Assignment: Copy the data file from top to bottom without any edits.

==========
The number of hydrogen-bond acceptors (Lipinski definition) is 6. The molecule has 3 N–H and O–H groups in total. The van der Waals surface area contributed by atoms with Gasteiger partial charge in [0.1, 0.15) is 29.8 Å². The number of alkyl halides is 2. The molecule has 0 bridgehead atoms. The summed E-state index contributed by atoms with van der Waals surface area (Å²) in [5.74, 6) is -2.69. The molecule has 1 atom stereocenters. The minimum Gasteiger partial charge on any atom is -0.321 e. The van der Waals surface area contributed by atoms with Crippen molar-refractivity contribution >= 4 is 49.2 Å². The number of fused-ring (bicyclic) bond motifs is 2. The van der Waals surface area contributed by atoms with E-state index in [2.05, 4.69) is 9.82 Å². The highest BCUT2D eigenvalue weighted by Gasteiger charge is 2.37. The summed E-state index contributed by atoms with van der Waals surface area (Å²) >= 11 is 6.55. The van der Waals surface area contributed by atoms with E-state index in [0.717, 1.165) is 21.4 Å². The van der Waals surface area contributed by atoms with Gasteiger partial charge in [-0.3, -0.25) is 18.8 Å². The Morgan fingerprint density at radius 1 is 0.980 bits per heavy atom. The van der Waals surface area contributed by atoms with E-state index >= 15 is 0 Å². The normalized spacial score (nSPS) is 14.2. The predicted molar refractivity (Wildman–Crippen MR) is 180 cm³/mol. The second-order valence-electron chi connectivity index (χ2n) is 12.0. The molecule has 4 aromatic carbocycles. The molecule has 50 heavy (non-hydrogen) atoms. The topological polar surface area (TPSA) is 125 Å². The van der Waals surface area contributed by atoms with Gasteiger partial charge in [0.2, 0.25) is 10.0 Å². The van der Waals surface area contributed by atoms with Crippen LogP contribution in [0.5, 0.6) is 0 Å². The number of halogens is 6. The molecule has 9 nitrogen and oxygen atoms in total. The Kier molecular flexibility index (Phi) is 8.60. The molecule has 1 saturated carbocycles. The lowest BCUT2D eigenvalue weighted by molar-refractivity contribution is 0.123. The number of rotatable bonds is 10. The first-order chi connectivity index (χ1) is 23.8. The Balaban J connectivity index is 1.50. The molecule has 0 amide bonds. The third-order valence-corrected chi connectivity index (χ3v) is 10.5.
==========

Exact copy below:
The number of hydrogen-bond acceptors (Lipinski definition) is 6. The molecule has 3 N–H and O–H groups in total. The van der Waals surface area contributed by atoms with Gasteiger partial charge in [0.1, 0.15) is 29.8 Å². The number of alkyl halides is 2. The molecule has 0 bridgehead atoms. The summed E-state index contributed by atoms with van der Waals surface area (Å²) in [5.74, 6) is -2.69. The molecule has 1 atom stereocenters. The minimum Gasteiger partial charge on any atom is -0.321 e. The van der Waals surface area contributed by atoms with Crippen molar-refractivity contribution >= 4 is 49.2 Å². The number of fused-ring (bicyclic) bond motifs is 2. The van der Waals surface area contributed by atoms with E-state index in [2.05, 4.69) is 9.82 Å². The highest BCUT2D eigenvalue weighted by Gasteiger charge is 2.37. The summed E-state index contributed by atoms with van der Waals surface area (Å²) >= 11 is 6.55. The van der Waals surface area contributed by atoms with E-state index in [0.717, 1.165) is 21.4 Å². The van der Waals surface area contributed by atoms with Gasteiger partial charge in [-0.3, -0.25) is 18.8 Å². The Morgan fingerprint density at radius 1 is 0.980 bits per heavy atom. The van der Waals surface area contributed by atoms with E-state index >= 15 is 0 Å². The normalized spacial score (nSPS) is 14.2. The predicted molar refractivity (Wildman–Crippen MR) is 180 cm³/mol. The second-order valence-electron chi connectivity index (χ2n) is 12.0. The molecule has 4 aromatic carbocycles. The molecule has 50 heavy (non-hydrogen) atoms. The topological polar surface area (TPSA) is 125 Å². The van der Waals surface area contributed by atoms with Gasteiger partial charge in [0.2, 0.25) is 10.0 Å². The van der Waals surface area contributed by atoms with Crippen LogP contribution in [0.5, 0.6) is 0 Å². The number of halogens is 6. The molecule has 9 nitrogen and oxygen atoms in total. The Kier molecular flexibility index (Phi) is 8.60. The molecule has 1 saturated carbocycles. The lowest BCUT2D eigenvalue weighted by molar-refractivity contribution is 0.123. The number of rotatable bonds is 10. The first-order chi connectivity index (χ1) is 23.8. The Balaban J connectivity index is 1.50. The molecule has 0 amide bonds. The third-order valence-corrected chi connectivity index (χ3v) is 10.5.